Methylation status cannot be assessed on chorionic villus specimens.


A previous bone marrow transplant from an allogenic donor will interfere with testing. Call Mayo Medical Laboratories for instructions for testing patients who have received a bone marrow transplant.


Rare cases of Prader-Willi syndrome or Angelman syndrome (AS) result from a subtle balanced translocation inherited from 1 of the parents. These may not be detected by this assay.


A negative molecular test result, especially in the case of a clinical suspicion of AS, does not rule out the diagnosis, because point mutations may not be detected by these methods

Reference Values Describes reference intervals and additional information for interpretation of test results. May include intervals based on age and sex when appropriate. Intervals are Mayo-derived, unless otherwise designated. If an interpretive report is provided, the reference value field will state this.

An interpretive report will be provided.

Clinical References Provides recommendations for further in-depth reading of a clinical nature

1. Buiting K: Prader-Willi syndrome and Angelman syndrome. Am J of Med Genet Part C 2010;154C:365-376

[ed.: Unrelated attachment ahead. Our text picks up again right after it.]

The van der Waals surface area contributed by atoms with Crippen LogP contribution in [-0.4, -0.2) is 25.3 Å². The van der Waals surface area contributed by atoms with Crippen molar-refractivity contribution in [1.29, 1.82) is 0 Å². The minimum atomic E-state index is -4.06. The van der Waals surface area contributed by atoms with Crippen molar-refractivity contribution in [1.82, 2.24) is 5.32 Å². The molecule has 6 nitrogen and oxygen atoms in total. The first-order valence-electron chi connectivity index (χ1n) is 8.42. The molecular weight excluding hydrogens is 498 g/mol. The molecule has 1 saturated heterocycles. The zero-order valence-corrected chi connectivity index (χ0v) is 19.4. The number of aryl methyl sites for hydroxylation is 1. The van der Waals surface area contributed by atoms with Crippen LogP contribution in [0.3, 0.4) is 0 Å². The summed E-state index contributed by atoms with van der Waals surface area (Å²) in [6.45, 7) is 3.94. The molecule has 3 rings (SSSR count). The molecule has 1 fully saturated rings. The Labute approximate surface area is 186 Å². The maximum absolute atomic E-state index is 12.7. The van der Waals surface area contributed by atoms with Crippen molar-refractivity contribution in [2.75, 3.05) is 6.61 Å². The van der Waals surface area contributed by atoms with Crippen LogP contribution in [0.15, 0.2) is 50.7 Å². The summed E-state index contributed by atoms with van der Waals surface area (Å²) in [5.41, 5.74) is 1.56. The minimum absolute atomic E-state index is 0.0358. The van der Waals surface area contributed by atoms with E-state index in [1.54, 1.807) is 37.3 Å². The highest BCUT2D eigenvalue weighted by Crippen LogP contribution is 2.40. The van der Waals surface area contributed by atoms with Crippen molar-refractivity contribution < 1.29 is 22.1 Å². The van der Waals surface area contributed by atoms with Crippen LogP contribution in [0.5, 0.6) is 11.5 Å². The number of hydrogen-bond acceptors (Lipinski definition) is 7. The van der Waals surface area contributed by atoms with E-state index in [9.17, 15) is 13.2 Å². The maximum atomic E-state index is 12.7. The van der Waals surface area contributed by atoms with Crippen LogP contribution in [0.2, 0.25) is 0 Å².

2. Williams CA, Beaudet AL, Clayton-Smith J, et al: Angelman syndrome 2005: updated consensus for diagnostic criteria. AM J Med Genet 2006:140A:413-418

3. Gunay-Aygun M, Schwartz S, Heeger S, et al: The changing purpose of Prader-Willi syndrome clinical diagnostic criteria and proposed revised criteria. Pediatrics 2001;108(5):e92

4. Nygren AOH, Ameziane N, Duarte HM, et al: Methylation-specific MLPA (MS-MLPA): simultaneous detection of CpG methylation and copy number changes of up to 40 sequences. Nucleic Acids Res 2005;33:128

5. Procter M, Chou L, Tang W, et al: Molecular diagnosis of Prader-Willi and Angelman syndromes by methylation-specific multiplex ligation-dependent probe amplification. Clin Chem 2006;52:1276-1283